Choo Choo!/The Train Room

by Nathan Oravec

“There’s always been something synonymous about trains and Christmas,” says Charles Mozingo, owner of The Train Room in Hagerstown. “Every boy wanted a train set.” The memory of his first, a Commodore Vanderbuilt, is still vivid in his mind. Born in 1943 during the war, his father Paul, who worked for Fairchild, never failed to surprise Charles and his older brother Elywen every Christmas morning with the Lionel chugging the track around the family Christmas tree. “It would go up Christmas Eve and stay up through New Years.”

After his father passed away in ’54, and his brother, ten years his senior, moved on to more scholarly endeavors, Charles inherited the Commodore. Little did he know the rails that so defined his childhood Christmas memories would shape his life some three decades later.

As a young adult, Charles began working for the Sunoco gasoline company, and in the early 70s was offered his own station in Williamsport. An additional station on I-70 would follow, which he and wife, Connie, managed for many years. One fateful day in 1987, while at an auction, Connie purchased a Sunoco tank car by Lionel for her husband as a novelty gift; it would become the first of many. “I began to look for a few more tank engines. [I had no idea] how many different varieties of cars Lionel had made in their seventy to eighty years of production.” A train reaction had begun. “I got hooked.”

Having recently remodeled the gas station, and with a train collection growing exponentially, Charles decided to dedicate floor space at Sunoco to his newly invigorated hobby with a showroom and retail shop. He applied for his Lionel license, and in 1991, the Mozingo’s very own toy-train business got on track.

As a real estate agent, Connie had a lead to a spacious property in close proximity to Hagerstown’s Roundhouse. Cramped within the confines of the gas station, and realizing the built-in potential for train loving passerbys to the South Burhans locale, the couple agreed that the facility would be the perfect home for their store. In 1996, The Train Room opened anew.

In the seven years since relocating, The Train Room has staked its claim on collectors’ imaginations throughout the Tri-State. Catering to all different scales, ranging from miniature Z-gauge trains to full scale G-gauge trains, the store is an official Lionel® Classic-Heritage Dealer, while also offering a wide array of models and accessories from trusted brands such as Marx, Weaver, MTH and American Flyer. A train museum comprised of Charles’ personal and majestic collection features one of the East Coast’s largest O-Gauge model-railroad displays with over 10,000 pieces, much of which predates World War II. Featured prominently in magazines such as Classic Toy Trains and O Gauge Railroading, which Charles says put the Train Room on the map, the display is a colorful carnival of a dreamland, portraying picture-perfect life in miniature by way of snowcapped hilltops on Christmas greeting cards.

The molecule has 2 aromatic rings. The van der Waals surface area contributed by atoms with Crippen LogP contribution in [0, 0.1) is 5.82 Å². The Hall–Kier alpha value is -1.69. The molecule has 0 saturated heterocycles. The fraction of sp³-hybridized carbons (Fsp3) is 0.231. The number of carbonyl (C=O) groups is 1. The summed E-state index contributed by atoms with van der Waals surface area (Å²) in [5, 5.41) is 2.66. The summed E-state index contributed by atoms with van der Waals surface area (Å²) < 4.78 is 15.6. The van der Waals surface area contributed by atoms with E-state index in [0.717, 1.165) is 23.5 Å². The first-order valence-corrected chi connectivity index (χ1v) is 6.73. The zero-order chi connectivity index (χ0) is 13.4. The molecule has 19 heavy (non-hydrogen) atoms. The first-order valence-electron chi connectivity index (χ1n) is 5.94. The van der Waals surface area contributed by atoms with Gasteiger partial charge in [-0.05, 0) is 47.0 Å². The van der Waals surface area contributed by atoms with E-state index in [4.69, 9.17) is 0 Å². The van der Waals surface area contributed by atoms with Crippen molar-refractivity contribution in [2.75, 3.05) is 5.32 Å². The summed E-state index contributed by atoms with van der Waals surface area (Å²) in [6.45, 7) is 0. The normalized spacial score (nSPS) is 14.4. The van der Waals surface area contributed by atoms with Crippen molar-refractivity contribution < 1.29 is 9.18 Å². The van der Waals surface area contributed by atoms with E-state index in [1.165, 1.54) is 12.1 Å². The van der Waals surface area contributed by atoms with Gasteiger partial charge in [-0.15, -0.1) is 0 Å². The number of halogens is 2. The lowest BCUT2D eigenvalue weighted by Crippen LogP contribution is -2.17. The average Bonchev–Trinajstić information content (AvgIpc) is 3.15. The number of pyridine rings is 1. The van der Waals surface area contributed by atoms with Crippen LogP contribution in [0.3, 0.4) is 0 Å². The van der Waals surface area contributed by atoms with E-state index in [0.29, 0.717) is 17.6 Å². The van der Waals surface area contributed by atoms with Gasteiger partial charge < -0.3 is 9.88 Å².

“Full-blown train shops are sort of a dying breed,” says Charles. “We’re trying to make it a year-round business.” The 60s, he explains, marked a dark age for the model train. “As the nation fell in love with the space race, the Etch-a-Sketch and the hula hoop, trains sort of died out.” However, when children’s character, Thomas the Tank Engine, rose to fame in the early 90s, an entire generation was reintroduced to the toy train, leading to a recent influx in interest. Charles also believes that following September 11, society began taking a closer look at home and family, resulting perhaps in a resurgence of tradition and the comforts of nostalgia. Whatever the case, trains have made a comeback. Last year, in November, Charles and Company added a new wing to the store, which he says they’ve already begun to grow out of; and this Christmas, he notes, is shaping up to be one of the best in terms of sales.

While the hobby of collecting model trains can be an expensive one, Charles says that the purse strings are different for each individual collector, and the Train Room can accommodate that. “It can be as expensive as you want to let it be,” he says. “Lionel never was an inexpensive train set and it never will be... [but] we have some nice starter sets for sale between [one and two hundred dollars]. You can really take it as far as you want to go.”

“From husbands and wives who like to put up the train together - to granddad, getting the old Lionel out of the attic and starting to play again,” model trains, Charles says, are not just for kids anymore, but also, it seems, for the kid at heart.

“It’s interesting - some people could care less about the accessories, they just like to see the train run, while others really get into the scenery.”

Charles, himself, is an accessory-man. “A lot of people might save their cars, but give their accessories a pitch if they’ve rusted or maybe aren’t working right. When I got involved with collecting, it was the accessories that drew my interest. When I was a kid, we were lucky to have a train - we didn’t have all of the [bells and whistles.] I’ve always been fascinated with seeing how ingenious they are, but also how simple. I love to get down there and push a button - see the crane unload coal.”

“I just set my Lionel up under the tree last night,” he continues. “It’s funny, I’m [working here] with train sets that cost [thousands of dollars] and we put up a $199 Christmas train. We have just as much fun with that as the more expensive models.”

“You know, we’re all kids,” he adds. “A train can bring out the kid in anybody.”

The Train Room, 360 South Burhans Boulevard in Hagerstown, is open every day except Wednesday. Hours are Sat. 9 a.m. - 6 p.m., Sun. 12-6 p.m. Mon./Fri. 10 a.m. - 8 p.m. and Tues./Thurs. 10 a.m. - 6 p.m. Admission to the museum is $2.50 for adults, children 12 and under free with adult. For more information, call 301-745-6681 or e-mail Visit